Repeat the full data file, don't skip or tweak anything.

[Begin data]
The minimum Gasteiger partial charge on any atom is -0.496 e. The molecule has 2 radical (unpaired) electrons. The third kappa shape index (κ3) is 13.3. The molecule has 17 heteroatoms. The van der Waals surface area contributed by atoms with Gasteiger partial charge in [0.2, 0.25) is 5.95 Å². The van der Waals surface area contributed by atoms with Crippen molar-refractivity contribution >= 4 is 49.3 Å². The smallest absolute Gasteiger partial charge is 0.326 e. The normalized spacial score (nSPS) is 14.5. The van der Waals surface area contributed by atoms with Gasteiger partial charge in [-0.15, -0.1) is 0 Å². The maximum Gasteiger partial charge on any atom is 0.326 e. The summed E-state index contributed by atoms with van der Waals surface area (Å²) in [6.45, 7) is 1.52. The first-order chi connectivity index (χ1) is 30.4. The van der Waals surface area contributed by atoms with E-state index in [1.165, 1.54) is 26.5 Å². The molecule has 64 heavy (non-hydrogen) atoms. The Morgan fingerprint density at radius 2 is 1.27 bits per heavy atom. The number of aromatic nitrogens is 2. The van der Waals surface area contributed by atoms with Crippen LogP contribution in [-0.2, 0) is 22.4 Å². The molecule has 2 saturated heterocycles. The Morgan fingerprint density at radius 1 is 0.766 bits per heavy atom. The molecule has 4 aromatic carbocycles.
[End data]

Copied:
The minimum Gasteiger partial charge on any atom is -0.496 e. The molecule has 2 radical (unpaired) electrons. The third kappa shape index (κ3) is 13.3. The molecule has 17 heteroatoms. The van der Waals surface area contributed by atoms with Gasteiger partial charge in [0.2, 0.25) is 5.95 Å². The van der Waals surface area contributed by atoms with Crippen molar-refractivity contribution >= 4 is 49.3 Å². The smallest absolute Gasteiger partial charge is 0.326 e. The normalized spacial score (nSPS) is 14.5. The van der Waals surface area contributed by atoms with Gasteiger partial charge in [-0.15, -0.1) is 0 Å². The maximum Gasteiger partial charge on any atom is 0.326 e. The summed E-state index contributed by atoms with van der Waals surface area (Å²) in [6.45, 7) is 1.52. The first-order chi connectivity index (χ1) is 30.4. The van der Waals surface area contributed by atoms with E-state index in [1.165, 1.54) is 26.5 Å². The molecule has 64 heavy (non-hydrogen) atoms. The Morgan fingerprint density at radius 2 is 1.27 bits per heavy atom. The number of aromatic nitrogens is 2. The van der Waals surface area contributed by atoms with Crippen LogP contribution in [-0.2, 0) is 22.4 Å². The molecule has 2 saturated heterocycles. The Morgan fingerprint density at radius 1 is 0.766 bits per heavy atom. The molecule has 4 aromatic carbocycles.